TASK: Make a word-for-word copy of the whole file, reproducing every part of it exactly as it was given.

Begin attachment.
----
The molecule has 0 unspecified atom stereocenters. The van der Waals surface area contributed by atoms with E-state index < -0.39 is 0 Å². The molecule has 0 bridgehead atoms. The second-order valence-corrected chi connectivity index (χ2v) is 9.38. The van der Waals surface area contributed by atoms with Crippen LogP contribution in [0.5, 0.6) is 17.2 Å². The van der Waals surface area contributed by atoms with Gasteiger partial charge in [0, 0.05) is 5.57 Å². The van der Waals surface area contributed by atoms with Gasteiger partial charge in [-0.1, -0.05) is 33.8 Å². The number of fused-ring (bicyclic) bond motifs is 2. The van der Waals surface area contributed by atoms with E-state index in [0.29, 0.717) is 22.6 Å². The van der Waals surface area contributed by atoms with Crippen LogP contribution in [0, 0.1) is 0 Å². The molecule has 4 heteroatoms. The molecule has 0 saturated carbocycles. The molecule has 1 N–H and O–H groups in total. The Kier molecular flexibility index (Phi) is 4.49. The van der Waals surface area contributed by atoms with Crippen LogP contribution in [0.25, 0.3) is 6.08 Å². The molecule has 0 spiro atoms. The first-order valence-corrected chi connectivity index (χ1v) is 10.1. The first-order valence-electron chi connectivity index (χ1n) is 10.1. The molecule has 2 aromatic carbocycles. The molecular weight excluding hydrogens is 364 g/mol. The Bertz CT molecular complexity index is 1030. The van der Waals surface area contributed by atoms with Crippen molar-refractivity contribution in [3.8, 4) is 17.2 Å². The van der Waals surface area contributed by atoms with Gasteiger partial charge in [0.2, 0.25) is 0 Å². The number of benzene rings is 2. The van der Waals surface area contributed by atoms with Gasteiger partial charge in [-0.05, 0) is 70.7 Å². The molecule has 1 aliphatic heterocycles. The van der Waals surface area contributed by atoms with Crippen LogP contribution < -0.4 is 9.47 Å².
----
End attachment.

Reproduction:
The molecule has 0 unspecified atom stereocenters. The van der Waals surface area contributed by atoms with E-state index < -0.39 is 0 Å². The molecule has 0 bridgehead atoms. The second-order valence-corrected chi connectivity index (χ2v) is 9.38. The van der Waals surface area contributed by atoms with Crippen LogP contribution in [0.5, 0.6) is 17.2 Å². The van der Waals surface area contributed by atoms with Gasteiger partial charge in [0, 0.05) is 5.57 Å². The van der Waals surface area contributed by atoms with Gasteiger partial charge in [-0.1, -0.05) is 33.8 Å². The number of fused-ring (bicyclic) bond motifs is 2. The van der Waals surface area contributed by atoms with E-state index in [0.29, 0.717) is 22.6 Å². The van der Waals surface area contributed by atoms with Crippen LogP contribution in [0, 0.1) is 0 Å². The molecule has 4 heteroatoms. The molecule has 0 saturated carbocycles. The molecule has 1 N–H and O–H groups in total. The Kier molecular flexibility index (Phi) is 4.49. The van der Waals surface area contributed by atoms with Crippen LogP contribution in [0.25, 0.3) is 6.08 Å². The molecule has 0 spiro atoms. The first-order valence-corrected chi connectivity index (χ1v) is 10.1. The first-order valence-electron chi connectivity index (χ1n) is 10.1. The molecule has 2 aromatic carbocycles. The molecular weight excluding hydrogens is 364 g/mol. The Bertz CT molecular complexity index is 1030. The van der Waals surface area contributed by atoms with Crippen molar-refractivity contribution in [3.8, 4) is 17.2 Å². The van der Waals surface area contributed by atoms with Gasteiger partial charge in [0.2, 0.25) is 0 Å². The number of benzene rings is 2. The van der Waals surface area contributed by atoms with Gasteiger partial charge in [-0.05, 0) is 70.7 Å². The molecule has 1 aliphatic heterocycles. The van der Waals surface area contributed by atoms with Crippen LogP contribution < -0.4 is 9.47 Å².